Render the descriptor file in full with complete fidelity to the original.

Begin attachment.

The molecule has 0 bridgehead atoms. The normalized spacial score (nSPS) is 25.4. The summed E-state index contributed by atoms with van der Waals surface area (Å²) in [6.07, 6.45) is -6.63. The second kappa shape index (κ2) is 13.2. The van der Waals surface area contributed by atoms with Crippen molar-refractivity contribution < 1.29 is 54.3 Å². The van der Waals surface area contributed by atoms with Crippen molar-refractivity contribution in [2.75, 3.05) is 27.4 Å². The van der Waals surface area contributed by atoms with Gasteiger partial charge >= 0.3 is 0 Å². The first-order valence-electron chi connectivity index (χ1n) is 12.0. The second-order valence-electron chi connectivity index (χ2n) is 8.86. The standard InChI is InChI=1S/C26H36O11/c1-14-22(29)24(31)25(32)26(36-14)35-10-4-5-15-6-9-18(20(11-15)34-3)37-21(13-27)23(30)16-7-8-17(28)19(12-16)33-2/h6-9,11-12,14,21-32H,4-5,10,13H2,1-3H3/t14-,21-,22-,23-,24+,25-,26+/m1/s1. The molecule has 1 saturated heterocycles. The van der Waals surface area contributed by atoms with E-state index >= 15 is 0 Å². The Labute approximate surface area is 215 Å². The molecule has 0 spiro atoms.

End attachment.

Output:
The molecule has 0 bridgehead atoms. The normalized spacial score (nSPS) is 25.4. The summed E-state index contributed by atoms with van der Waals surface area (Å²) in [6.07, 6.45) is -6.63. The second kappa shape index (κ2) is 13.2. The van der Waals surface area contributed by atoms with Crippen molar-refractivity contribution < 1.29 is 54.3 Å². The van der Waals surface area contributed by atoms with Crippen molar-refractivity contribution in [2.75, 3.05) is 27.4 Å². The van der Waals surface area contributed by atoms with Gasteiger partial charge >= 0.3 is 0 Å². The first-order valence-electron chi connectivity index (χ1n) is 12.0. The second-order valence-electron chi connectivity index (χ2n) is 8.86. The standard InChI is InChI=1S/C26H36O11/c1-14-22(29)24(31)25(32)26(36-14)35-10-4-5-15-6-9-18(20(11-15)34-3)37-21(13-27)23(30)16-7-8-17(28)19(12-16)33-2/h6-9,11-12,14,21-32H,4-5,10,13H2,1-3H3/t14-,21-,22-,23-,24+,25-,26+/m1/s1. The molecule has 1 saturated heterocycles. The van der Waals surface area contributed by atoms with E-state index >= 15 is 0 Å². The Labute approximate surface area is 215 Å². The molecule has 0 spiro atoms.